A former French bakery on Green Street. Image via Scribner’s.
New York City is currently home to several ethnic enclaves, but did you know that there also used to be a “Little France” in Soho? According to a recent post by Ephemeral New York, from the 1870s until the 1890s, Soho, specifically in the area between Washington Square South and Grand Street, and West Broadway and Greene Street was home to somewhere between 20,000 and 24,000 French immigrants.
These are grim times for New York political bosses. Former Speaker Sheldon Silver’s corruption trial ends on Monday. Former Senate Majority Leader Dean Skelos’ corruption trial has just begun. Former Kings County Democratic Chairman Vito Lopez is dead.
Today is an anniversary celebrating a rare win for New York reformers: on November 19, 1871, William “Boss” Magear Tweed was arrested. Here are some fun and surprising stories you may not have known about the infamously corrupt Boss Tweed:
Chris “Daze Ellis: The City is My Muse opens today at the Museum of the City of New York, an exhibit that takes you on a visual journey as Daze moves from painting trains to painting the New York City of his youth on canvas. Readers may remember Mr. Ellis from his group exhibit last year – “City as Canvas: Graffiti Art from the Martin Wong Collection” also curated by Sean Corcoran, the Museum’s Curator of Prints and Photographs. Here you will find a familiar and colorful display of paintings, photographs, etchings and ephemera, both recent and earlier work
This is a Fun Maps and a fascinating photo series on New York City, as seen on Vanishing NY and Curbed NY: one man photographed 3,200 Manhattan doors in 1976 in his conceptual art piece Doors, NYC. Roy Colmer died in February 2014, but the New York Public Library mapped out his body of work with images of the doors attached to each pin on the map.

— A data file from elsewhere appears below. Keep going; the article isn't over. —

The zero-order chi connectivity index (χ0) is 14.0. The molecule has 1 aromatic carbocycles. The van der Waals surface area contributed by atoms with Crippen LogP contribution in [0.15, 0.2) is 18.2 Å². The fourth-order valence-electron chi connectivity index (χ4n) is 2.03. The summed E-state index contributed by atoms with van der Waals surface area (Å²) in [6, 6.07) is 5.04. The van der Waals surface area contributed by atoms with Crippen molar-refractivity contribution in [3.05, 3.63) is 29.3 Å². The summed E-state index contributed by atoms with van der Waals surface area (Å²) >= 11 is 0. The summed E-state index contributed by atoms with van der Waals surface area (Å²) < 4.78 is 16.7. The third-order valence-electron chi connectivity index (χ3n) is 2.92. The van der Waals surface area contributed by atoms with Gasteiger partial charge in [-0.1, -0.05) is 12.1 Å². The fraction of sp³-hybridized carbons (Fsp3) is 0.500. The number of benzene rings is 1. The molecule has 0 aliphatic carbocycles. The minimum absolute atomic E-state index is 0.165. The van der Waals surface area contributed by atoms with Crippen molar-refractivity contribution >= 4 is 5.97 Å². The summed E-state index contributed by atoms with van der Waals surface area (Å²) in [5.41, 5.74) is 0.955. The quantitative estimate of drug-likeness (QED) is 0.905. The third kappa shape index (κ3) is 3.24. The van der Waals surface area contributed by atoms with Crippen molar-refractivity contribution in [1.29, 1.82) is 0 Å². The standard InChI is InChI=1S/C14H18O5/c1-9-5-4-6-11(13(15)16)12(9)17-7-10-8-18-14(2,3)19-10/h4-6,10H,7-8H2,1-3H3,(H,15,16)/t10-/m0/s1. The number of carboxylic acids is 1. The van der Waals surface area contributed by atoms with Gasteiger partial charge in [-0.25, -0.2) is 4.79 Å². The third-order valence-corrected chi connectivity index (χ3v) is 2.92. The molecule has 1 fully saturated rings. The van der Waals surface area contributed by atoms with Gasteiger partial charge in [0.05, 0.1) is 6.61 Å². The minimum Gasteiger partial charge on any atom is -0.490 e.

Here’s some background on Colmer and the project itself, along with some of his most intriguing photos from the New York Public Library Digital Collection.
Whenever I see a person reading a book out in public, I always feel compelled to find out what it is. This compulsion does not usually extend to opening my mouth and politely asking the person what it is they’re reading. “Hey, is that any good?” from a stranger while I’m engrossed in a book gets my attention, albeit warily—I like to recommend things and yammer away about whatever book/media I’ve been consuming, but I also think it’s a bit rude to distract a person who is clearly busy and probably not looking for a conversation. Even worse, it might just be a disguised pickup line.
So instead of risking the ire of fellow bookish strangers by speaking to them, I covertly stare at the covers of books in hands and on laps until they’re raised enough for me to make out the titles. Come to think of it, maybe this is actually worse. Oh well.
On Halloween Saturday, at 10 minutes to two, nineteen New Yorkers — mostly 40-something film buffs — met under the Washington Square Arch and a cerulean sky. We maneuvered around the miniature “Elsas,” “Minions” and assorted ghouls, waiting in anticipation for our walking tour of Greenwich Village with Timothy “Speed” Levitch, the former Gray Line guide who achieved cult status after appearing in the documentary, The Cruise.